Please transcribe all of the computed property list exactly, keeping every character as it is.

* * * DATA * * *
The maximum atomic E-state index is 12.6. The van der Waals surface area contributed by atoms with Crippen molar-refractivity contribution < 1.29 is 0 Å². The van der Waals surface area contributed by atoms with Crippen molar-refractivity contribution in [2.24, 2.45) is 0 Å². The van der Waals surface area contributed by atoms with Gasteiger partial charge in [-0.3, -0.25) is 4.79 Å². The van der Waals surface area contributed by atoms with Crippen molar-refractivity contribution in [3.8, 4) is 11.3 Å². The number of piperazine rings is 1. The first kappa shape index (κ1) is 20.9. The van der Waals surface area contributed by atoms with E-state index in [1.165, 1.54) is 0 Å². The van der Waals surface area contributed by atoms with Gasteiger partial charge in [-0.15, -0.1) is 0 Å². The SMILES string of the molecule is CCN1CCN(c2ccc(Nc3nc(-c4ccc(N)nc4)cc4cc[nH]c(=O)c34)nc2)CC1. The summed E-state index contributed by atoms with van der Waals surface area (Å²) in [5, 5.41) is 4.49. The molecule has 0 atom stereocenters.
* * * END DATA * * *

The maximum atomic E-state index is 12.6. The van der Waals surface area contributed by atoms with Crippen molar-refractivity contribution < 1.29 is 0 Å². The van der Waals surface area contributed by atoms with Crippen molar-refractivity contribution in [2.24, 2.45) is 0 Å². The van der Waals surface area contributed by atoms with Gasteiger partial charge in [-0.3, -0.25) is 4.79 Å². The van der Waals surface area contributed by atoms with Crippen molar-refractivity contribution in [3.8, 4) is 11.3 Å². The number of piperazine rings is 1. The first kappa shape index (κ1) is 20.9. The van der Waals surface area contributed by atoms with E-state index in [1.165, 1.54) is 0 Å². The van der Waals surface area contributed by atoms with Gasteiger partial charge in [-0.15, -0.1) is 0 Å². The SMILES string of the molecule is CCN1CCN(c2ccc(Nc3nc(-c4ccc(N)nc4)cc4cc[nH]c(=O)c34)nc2)CC1. The summed E-state index contributed by atoms with van der Waals surface area (Å²) in [5, 5.41) is 4.49. The molecule has 0 atom stereocenters.